The following morning, I drove along lupine-lined roads to the southern tip of the island, the start of a glorious hike atop a bluff that led from the Southwest Head Lighthouse to a distinctive coastal rock formation locals call Flock of Sheep. The narrow trail snaked over roots and moss though a forest of twisted krumholtz and dwarf pines that cling precariously close to the cliff’s edge. I spotted lobstermen in the distance, but it was the exquisite shoreline that grabbed my attention. Usually, I sprint to the finish of a hike. This time I sat on several benches made of makeshift wood to drink in the stunning view. What’s the rush? It’s that image that I remember so vividly this morning and why I decided to send readers a reminder to visit Grand Manan. 
 

Posted by Steve Jermanok on 04/28/16 at 06:00 AM
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Friday, March 11, 2016

Best Wildlife Viewing, Amalfi Hotels, Nola, and More in March Newsletter

As I write this, I can't help thinking of one client who is currently in the middle of the Australian Outback and another client in remote Khajuraho, India. They know nothing of presidential primary results and probably don't care. That's the beauty of travel; we can choose to escape current events or reality, living off the grid if we so desire far away from headlines. I'm in the midst of working on a Power Point presentation for a talk I'm doing in Maine this month on the subject of adventure travel. I discuss why I've devoted so much of my career to the outdoors and the reasons for its allure. For me, it's the rare chance to be in the present thinking of nothing other than climbing that mountain, finishing a long bike ride, or paddling to the next campsite or backcountry lodge. It's a gift, really, and I don't take it for granted during these often dizzying times.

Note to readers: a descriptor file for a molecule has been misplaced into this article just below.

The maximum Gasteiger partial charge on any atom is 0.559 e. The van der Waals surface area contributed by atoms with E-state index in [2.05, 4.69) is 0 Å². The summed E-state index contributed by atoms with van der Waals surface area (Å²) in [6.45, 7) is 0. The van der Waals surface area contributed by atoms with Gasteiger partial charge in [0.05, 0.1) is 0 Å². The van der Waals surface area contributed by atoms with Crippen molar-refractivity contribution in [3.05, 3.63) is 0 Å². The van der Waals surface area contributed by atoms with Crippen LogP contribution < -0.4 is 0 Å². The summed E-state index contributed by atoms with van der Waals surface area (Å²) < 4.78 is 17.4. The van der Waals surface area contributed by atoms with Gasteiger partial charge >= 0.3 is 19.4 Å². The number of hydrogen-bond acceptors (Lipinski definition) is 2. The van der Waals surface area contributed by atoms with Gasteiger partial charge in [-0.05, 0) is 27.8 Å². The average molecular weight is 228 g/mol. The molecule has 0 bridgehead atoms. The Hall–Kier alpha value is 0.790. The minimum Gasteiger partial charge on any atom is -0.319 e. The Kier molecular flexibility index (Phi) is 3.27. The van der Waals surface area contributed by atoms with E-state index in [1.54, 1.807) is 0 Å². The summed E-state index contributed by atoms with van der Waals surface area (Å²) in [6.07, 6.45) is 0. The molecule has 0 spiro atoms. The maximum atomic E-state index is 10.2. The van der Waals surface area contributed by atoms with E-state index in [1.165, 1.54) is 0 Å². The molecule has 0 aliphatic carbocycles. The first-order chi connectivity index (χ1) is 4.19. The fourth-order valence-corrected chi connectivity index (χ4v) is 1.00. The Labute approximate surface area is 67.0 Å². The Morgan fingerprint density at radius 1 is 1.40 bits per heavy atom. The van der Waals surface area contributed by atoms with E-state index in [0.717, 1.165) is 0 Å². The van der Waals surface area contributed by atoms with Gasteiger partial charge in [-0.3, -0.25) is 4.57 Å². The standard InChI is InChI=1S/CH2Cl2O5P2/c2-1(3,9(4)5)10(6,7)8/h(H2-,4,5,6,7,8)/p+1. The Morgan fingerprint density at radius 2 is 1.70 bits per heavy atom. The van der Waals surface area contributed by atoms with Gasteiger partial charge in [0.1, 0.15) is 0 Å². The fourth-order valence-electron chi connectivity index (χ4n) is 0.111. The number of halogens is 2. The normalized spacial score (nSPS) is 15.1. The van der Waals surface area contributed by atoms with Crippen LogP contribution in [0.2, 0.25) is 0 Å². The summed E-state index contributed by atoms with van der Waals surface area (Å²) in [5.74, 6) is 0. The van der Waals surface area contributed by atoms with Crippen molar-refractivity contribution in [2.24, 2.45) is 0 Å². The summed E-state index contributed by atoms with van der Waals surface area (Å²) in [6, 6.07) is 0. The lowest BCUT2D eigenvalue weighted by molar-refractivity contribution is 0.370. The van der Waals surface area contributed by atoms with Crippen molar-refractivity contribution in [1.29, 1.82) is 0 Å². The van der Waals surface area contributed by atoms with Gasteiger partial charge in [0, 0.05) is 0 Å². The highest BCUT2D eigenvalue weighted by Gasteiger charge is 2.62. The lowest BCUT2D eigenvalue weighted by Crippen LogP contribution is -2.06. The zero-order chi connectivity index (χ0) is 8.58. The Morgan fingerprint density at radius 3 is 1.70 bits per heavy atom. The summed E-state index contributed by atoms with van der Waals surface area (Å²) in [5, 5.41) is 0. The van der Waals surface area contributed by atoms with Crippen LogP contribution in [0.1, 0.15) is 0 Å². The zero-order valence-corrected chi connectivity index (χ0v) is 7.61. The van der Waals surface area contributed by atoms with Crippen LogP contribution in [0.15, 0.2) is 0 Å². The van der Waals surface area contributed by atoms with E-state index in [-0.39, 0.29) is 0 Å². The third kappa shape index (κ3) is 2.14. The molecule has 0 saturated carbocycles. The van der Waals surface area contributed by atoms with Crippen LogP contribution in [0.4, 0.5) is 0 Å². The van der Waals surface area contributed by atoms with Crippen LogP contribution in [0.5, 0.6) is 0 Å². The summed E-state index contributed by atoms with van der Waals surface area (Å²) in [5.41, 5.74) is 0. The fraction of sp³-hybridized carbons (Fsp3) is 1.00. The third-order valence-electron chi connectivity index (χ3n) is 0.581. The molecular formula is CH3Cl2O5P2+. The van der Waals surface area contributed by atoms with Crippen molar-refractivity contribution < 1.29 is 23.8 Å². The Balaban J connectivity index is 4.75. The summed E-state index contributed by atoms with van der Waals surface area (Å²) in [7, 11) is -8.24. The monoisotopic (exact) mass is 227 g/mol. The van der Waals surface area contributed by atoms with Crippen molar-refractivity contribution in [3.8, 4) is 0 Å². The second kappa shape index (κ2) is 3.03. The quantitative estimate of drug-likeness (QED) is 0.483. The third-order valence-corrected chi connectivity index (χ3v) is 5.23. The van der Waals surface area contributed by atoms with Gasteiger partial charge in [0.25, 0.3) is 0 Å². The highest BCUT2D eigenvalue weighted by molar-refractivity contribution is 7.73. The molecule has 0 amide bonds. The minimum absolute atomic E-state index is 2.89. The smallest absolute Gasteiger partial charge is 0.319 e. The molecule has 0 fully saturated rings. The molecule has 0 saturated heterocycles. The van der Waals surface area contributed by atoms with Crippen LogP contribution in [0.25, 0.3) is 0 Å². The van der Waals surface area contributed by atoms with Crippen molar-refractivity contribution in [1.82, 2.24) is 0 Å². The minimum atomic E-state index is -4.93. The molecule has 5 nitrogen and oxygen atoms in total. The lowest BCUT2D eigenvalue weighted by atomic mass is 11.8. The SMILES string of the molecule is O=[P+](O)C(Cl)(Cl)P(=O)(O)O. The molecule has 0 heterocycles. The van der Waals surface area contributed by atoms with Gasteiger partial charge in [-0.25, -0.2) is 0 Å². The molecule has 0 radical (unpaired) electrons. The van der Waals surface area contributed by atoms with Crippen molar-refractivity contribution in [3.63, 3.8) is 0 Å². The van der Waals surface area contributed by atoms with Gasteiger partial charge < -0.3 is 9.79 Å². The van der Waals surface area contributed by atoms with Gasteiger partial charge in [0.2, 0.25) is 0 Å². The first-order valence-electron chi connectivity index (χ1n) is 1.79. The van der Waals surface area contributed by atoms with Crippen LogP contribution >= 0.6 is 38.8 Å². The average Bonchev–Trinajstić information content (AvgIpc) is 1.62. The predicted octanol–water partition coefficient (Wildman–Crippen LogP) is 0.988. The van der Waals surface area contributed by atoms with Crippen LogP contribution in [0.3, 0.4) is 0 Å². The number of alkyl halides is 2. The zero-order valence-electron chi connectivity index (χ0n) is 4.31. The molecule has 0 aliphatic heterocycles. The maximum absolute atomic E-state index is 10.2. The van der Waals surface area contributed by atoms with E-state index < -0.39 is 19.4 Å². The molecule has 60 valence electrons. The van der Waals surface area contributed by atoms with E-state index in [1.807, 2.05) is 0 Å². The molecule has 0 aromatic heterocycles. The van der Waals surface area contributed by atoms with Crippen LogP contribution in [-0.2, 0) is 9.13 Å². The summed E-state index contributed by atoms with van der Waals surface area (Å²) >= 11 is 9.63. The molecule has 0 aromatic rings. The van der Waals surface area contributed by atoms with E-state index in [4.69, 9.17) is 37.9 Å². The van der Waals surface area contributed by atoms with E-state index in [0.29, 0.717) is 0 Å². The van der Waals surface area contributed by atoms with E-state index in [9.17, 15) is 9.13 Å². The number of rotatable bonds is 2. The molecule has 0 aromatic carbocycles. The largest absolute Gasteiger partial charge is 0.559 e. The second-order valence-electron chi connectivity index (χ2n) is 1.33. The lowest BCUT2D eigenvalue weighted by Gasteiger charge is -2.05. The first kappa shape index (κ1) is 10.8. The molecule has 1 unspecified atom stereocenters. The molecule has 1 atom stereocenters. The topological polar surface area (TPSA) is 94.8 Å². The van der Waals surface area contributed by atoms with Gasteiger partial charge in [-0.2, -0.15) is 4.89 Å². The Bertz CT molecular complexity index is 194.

There's no doubt that the opportunity to see wildlife is one of the best reasons to get on a plane and travel. In March's ActiveTravels newsletter, we pinpoint five of our favorite places to see wildlife and the best form of outdoor recreation to get you there. All of these adventures come from firsthand experience. Lisa divulges her favorite lodgings on the glorious Amalfi Coast and talks about our best tips for getting oriented upon your arrival in a new locale. We also introduce you to a Tanzanian safari outfitter who can work with more moderate budgets, and discuss why March is a great time to visit New Orleans. We plan on doing exactly that with the kids later this month. 
 
 
 

Posted by Steve Jermanok on 03/11/16 at 06:00 AM
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photo of Steve Jermanok
Longtime Boston Globe travel writer, Steve Jermanok, dishes out his favorite travel locales and provides topical travel information that comes across his desk.